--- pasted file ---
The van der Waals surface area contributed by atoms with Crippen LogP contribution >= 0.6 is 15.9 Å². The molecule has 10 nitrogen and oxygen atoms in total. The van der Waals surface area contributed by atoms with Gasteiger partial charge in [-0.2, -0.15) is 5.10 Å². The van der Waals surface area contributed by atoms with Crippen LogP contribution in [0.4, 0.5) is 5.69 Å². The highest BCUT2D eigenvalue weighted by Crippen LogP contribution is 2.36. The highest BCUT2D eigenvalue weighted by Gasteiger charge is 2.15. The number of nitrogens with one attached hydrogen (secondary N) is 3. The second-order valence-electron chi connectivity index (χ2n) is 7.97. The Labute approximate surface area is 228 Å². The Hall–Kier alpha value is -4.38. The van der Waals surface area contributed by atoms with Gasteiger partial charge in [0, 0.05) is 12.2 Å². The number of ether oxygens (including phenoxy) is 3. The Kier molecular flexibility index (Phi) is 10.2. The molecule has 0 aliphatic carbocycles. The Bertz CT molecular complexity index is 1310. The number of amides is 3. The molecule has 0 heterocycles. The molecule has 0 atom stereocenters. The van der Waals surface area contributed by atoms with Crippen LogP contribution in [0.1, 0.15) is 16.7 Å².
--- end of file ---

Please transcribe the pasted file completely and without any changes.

The van der Waals surface area contributed by atoms with Crippen LogP contribution >= 0.6 is 15.9 Å². The molecule has 10 nitrogen and oxygen atoms in total. The van der Waals surface area contributed by atoms with Gasteiger partial charge in [-0.2, -0.15) is 5.10 Å². The van der Waals surface area contributed by atoms with Crippen LogP contribution in [0.4, 0.5) is 5.69 Å². The highest BCUT2D eigenvalue weighted by Crippen LogP contribution is 2.36. The highest BCUT2D eigenvalue weighted by Gasteiger charge is 2.15. The number of nitrogens with one attached hydrogen (secondary N) is 3. The second-order valence-electron chi connectivity index (χ2n) is 7.97. The Labute approximate surface area is 228 Å². The Hall–Kier alpha value is -4.38. The van der Waals surface area contributed by atoms with Gasteiger partial charge in [0, 0.05) is 12.2 Å². The number of ether oxygens (including phenoxy) is 3. The Kier molecular flexibility index (Phi) is 10.2. The molecule has 0 aliphatic carbocycles. The Bertz CT molecular complexity index is 1310. The number of amides is 3. The molecule has 0 heterocycles. The molecule has 0 atom stereocenters. The van der Waals surface area contributed by atoms with Crippen LogP contribution in [0.1, 0.15) is 16.7 Å².